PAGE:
When it comes to voice trading, upcoming changes in mandates like the Markets in Financial Instruments Directive (MiFID II) in the UK, require detailed records of all discussions related to a trade. Any communications platform looking to provide services for the financial services industry must have the capability to record calls, retain the discussions, and store that information securely.
Cloud9 is able to use AWS, the same platform trusted by the top regulatory agencies, to:
- securely store voice calls behind several layers of encryption
- allow firms to define how long these calls are retained
- make it easy for firms to reconstruct call logs that identify all conversation participants
- offer a flexible service that can roll out updates in response to changes in compliance requirements.
Control and Scalability
When financial firms are thinking about moving to the cloud, one of the common misconceptions is that they will lose control over their sensitive data.
In reality, using AWS gives both the financial institution as well as the fintech provider significant control over how and where their data is stored, with the added benefit of built-in disaster recovery.
From AWS’ easy-to-use interface, fintech companies can control their storage requirements at the click of a mouse. For Cloud9, this means being free from having to manage physical data centers, which allows us to rapidly scale our business without interrupting the business of our financial services customers.
“I feel like I have more control over my infrastructure now than I have ever had,” says Papadopoulos. “We scale manually, meaning that we watch our traffic and decide if we need to add another server. If we need to scale, we simply add another server or replace with a larger server behind the load balancer, and the customer notices nothing.”
For a finance firm, using a cloud solution also increases the reliability of communication services, by providing built-in disaster recovery and redundancy. If an emergency or natural disaster occurs and data centers go down, AWS is able flip our servers to an entirely different region. All a user would need is internet access, and they can still be up and running on their cloud-based applications. We took this one step further at Cloud9, adding a recovery codex on the application that covers for call loss, leading to virtually zero dropped calls.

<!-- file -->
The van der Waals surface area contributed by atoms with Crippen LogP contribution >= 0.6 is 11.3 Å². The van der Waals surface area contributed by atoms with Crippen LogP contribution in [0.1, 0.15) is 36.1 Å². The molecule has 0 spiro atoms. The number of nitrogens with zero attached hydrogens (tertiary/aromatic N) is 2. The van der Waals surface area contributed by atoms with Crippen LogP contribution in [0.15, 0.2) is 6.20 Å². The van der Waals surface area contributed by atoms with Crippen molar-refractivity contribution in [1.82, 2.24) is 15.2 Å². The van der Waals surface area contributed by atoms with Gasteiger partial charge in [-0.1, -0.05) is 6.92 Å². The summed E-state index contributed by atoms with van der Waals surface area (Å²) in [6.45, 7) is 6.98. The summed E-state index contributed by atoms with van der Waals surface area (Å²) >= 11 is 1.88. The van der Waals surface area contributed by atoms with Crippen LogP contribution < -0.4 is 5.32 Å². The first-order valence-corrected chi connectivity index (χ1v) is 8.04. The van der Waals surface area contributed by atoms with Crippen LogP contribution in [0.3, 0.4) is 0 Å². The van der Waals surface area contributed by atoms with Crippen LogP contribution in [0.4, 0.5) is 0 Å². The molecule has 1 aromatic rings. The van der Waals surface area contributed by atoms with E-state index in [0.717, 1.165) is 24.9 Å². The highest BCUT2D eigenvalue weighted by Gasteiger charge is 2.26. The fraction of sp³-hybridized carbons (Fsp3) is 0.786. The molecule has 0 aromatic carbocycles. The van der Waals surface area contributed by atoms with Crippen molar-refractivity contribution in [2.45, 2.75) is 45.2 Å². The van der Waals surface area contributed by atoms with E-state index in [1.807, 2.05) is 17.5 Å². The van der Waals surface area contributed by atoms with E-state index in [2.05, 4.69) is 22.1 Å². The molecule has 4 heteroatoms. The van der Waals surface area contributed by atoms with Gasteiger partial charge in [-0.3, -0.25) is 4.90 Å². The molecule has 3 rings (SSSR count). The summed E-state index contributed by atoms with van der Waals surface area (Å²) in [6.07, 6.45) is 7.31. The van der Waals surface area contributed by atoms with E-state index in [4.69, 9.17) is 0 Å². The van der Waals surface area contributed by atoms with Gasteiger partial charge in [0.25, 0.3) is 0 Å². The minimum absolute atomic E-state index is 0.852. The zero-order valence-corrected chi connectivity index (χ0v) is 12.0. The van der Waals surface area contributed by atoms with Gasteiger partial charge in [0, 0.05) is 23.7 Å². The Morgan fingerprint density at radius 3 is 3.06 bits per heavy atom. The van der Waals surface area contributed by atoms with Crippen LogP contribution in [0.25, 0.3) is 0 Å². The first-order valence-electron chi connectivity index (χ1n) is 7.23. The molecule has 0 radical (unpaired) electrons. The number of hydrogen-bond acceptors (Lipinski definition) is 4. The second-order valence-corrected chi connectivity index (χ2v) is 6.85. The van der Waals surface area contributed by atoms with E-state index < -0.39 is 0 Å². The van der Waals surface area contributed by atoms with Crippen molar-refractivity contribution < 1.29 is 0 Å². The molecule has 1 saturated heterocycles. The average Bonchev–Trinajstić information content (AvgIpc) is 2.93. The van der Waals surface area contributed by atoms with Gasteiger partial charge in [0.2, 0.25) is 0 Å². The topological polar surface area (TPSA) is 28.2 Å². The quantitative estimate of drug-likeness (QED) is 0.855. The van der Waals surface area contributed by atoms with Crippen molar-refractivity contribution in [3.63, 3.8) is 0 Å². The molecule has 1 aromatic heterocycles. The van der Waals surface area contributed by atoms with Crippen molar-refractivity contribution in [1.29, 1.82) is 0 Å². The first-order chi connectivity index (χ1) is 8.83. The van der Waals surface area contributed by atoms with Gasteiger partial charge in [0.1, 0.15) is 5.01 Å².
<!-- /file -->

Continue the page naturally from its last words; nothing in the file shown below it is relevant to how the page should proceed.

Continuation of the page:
In what is likely the starkest difference from traditional trader voice technology, working with AWS enabled Cloud9 to build an application that can be accessed from anywhere, around the world.
Says Papadopoulos, “Someone can pick up, walk to another building, continue using our product, and still retain all the compliance and security they had in their original location, with no extra cost.”
Perhaps the most convincing argument for financial institutions to commit a cloud solution lies in the significant cost savings. As McPartland explained, “Ten years ago most desk heads didn’t care what their phone bill was or how much the PCs cost. But that era is gone. Now it’s all about profitability. ”
At financial institutions, legacy trader voice communication systems in particular require extensive hardware and separate disaster recovery centers, with phone turrets that can cost $10,000 upfront and private lines that can cost thousands of dollars each.
Since Cloud9 takes voice communications to the cloud, there are:
- no hardware costs for financial firms
- no costs to provision extra lines
- no additional costs for private lines and disaster recovery centers.
By moving to a solution like Cloud9, financial institutions can easily save tens of millions of dollars in communication costs, without compromising security, quality, or performance.
Despite initial hesitation by the industry, the cloud has proven to be a secure, compliant, scalable, and cost-effective infrastructure capable of serving some of the world’s top financial services firms.
“I think we’re in the middle of a complete change in the way that the industry consumes technology,” says Mullins. “Now more than ever financial firms are moving toward innovation.”